Jim Kaat 1978 Topps and Ichiro Suzuki 2017 Topps – Sully Baseball Cards of the Day for August 10, 2017

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I admit, this is going to be an unusual entry of the Card of the Day. I suppose this will be less biographical and more philosophical.

On the left I have a card for Jim Kaat in 1978. That was the first year I collected baseball cards. Jim Kaat was already a grizzled veteran at the time and he would keep playing into the 1980’s, winning a World Series ring with the 1982 Cardinals. After that, he became one of the best color commentators on TV. Many believe he should have been elected to the Hall of Fame. I would not have a problem with that.

On the right is a card from this year. Ichiro is on it. Notice how he is just “Ichiro” not Ichiro Suzuki. He got 3 hits in last night’s Marlins loss to the Nationals. That gives him 3,064 hits in America and 4342 hits combined between America and Japan.

There is no doubt he is going to the Hall of Fame. I wish a team like the Dodgers or Nats would pick him up for a playoff run. I’d like to see him get a World Series ring.

I got the Ichiro card for this year and I flipped it over.

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OK. They have his stats and some advanced metrics. OPS and WAR have made it to the back of the Topps Card. So has some pretty heady quotes like “Equipment has heart, human heart, inside it.” That is almost a haiku.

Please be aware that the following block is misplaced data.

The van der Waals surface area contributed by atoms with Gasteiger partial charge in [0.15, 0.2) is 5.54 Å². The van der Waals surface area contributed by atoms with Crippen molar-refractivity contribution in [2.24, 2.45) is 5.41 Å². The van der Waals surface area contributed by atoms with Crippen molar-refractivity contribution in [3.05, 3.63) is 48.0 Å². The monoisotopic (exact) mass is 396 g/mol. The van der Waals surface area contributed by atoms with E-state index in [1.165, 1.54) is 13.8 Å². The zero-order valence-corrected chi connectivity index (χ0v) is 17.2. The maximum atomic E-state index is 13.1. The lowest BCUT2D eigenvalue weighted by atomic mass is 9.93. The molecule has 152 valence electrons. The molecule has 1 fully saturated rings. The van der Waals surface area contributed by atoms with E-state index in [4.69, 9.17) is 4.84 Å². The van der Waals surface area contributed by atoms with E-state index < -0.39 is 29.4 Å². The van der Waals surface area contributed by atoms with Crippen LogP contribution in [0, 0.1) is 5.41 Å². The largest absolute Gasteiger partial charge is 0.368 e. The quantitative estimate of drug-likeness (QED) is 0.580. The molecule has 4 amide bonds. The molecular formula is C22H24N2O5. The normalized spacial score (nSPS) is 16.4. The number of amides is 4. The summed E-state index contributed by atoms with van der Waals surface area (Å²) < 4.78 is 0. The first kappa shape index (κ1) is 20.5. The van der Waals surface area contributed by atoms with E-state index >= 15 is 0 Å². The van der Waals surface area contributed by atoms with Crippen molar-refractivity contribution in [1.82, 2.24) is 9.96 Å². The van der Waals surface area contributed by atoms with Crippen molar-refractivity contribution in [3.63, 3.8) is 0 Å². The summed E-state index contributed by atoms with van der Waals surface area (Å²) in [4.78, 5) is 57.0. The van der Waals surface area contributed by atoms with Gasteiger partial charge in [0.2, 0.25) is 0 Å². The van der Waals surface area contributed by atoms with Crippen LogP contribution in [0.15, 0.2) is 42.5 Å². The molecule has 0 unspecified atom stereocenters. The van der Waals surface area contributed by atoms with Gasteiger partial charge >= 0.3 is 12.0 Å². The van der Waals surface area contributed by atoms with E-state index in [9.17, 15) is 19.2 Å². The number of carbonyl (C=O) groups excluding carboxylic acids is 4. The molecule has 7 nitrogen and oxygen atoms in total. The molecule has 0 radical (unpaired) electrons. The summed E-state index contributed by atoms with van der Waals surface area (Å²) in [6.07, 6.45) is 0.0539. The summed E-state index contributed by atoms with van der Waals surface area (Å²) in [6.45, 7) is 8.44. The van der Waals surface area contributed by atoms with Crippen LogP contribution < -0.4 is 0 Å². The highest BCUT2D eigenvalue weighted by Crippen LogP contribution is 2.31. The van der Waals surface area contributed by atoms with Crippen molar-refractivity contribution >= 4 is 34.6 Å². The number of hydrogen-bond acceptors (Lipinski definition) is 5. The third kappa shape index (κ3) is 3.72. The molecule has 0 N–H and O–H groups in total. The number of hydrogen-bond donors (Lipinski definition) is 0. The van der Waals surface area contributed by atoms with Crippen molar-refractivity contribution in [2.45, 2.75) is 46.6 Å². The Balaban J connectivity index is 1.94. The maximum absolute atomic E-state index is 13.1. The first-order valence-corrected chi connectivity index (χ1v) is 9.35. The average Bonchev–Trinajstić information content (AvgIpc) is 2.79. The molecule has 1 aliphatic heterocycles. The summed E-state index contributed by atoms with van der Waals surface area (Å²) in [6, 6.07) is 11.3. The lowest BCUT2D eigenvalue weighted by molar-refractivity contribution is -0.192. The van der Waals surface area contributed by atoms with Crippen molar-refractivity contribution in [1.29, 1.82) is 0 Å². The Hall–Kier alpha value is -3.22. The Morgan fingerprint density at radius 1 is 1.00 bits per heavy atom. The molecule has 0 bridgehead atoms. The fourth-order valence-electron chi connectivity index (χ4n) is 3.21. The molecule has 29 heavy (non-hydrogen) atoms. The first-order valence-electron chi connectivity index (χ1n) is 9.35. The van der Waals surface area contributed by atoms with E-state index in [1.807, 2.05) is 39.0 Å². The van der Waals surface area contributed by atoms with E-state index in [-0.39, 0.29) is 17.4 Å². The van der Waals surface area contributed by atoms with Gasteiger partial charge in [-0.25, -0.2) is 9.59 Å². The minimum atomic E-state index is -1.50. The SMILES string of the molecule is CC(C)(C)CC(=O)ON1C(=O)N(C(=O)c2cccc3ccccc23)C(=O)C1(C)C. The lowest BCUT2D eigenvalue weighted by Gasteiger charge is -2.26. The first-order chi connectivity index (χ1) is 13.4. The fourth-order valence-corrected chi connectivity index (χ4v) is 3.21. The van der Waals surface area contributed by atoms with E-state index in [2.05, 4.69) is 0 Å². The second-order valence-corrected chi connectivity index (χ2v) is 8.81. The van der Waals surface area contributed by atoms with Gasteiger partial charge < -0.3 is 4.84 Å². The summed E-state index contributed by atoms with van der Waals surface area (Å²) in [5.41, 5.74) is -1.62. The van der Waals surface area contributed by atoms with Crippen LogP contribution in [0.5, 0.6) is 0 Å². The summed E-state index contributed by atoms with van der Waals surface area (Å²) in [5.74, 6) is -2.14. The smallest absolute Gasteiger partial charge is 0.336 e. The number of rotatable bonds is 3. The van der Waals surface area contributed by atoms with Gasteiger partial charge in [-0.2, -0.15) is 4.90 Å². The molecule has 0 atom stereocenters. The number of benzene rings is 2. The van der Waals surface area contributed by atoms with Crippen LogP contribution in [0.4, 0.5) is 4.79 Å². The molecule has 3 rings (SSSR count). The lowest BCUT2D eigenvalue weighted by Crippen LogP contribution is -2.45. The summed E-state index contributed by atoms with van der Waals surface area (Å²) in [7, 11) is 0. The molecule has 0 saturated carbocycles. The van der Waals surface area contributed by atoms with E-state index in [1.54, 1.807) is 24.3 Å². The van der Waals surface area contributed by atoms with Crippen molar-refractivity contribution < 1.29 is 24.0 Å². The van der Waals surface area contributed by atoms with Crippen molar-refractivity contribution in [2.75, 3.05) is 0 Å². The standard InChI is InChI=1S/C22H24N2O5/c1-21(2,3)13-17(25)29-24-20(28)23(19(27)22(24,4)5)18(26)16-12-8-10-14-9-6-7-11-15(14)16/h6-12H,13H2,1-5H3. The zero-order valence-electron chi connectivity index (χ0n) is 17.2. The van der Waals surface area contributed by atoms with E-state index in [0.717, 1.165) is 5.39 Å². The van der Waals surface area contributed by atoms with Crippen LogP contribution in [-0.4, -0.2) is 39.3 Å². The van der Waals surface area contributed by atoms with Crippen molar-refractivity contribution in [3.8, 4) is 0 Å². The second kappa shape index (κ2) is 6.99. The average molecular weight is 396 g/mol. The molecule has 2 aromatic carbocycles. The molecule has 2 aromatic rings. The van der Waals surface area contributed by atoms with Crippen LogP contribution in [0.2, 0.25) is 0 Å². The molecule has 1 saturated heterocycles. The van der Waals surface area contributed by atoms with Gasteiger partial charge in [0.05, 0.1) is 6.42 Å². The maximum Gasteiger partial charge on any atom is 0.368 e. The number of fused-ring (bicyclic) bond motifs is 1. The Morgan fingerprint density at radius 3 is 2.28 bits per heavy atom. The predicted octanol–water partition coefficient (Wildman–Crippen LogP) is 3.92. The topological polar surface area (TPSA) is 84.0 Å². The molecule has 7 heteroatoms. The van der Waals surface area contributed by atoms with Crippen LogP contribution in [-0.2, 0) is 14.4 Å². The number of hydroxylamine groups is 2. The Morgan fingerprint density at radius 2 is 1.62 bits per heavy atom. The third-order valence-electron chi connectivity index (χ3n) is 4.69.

But here was my problem. While they show his last 4 years and the grand total of his 16 years in the bigs, it doesn’t tell the whole story of his career. Hell, glancing at the back of the card, you’d think he had split his career evenly with the Yankees and the Marlins.

There is no mention of his 12 seasons in Seattle, let alone his Rookie of the Year and MVP season of 2001.

Compare the back of that card with the back of Jim Kaat’s card.

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EVERY year is included. It doesn’t matter how cramped it gets on the card. It started in 1959 and went all the way to 1977. You can read his whole career including the Senators.

The SENATORS! That seemed like ages before my baseball knowledge began. And to give you an idea of how much his career stretched back, he played for the Senators that became the Twins, NOT the later version who became the Rangers.

He started playing when there was no baseball in Minnesota and only one team, the Yankees, played in New York. The Giants and Dodgers leaving was fresh in everyone’s mind in New York. The Mets did not exist yet.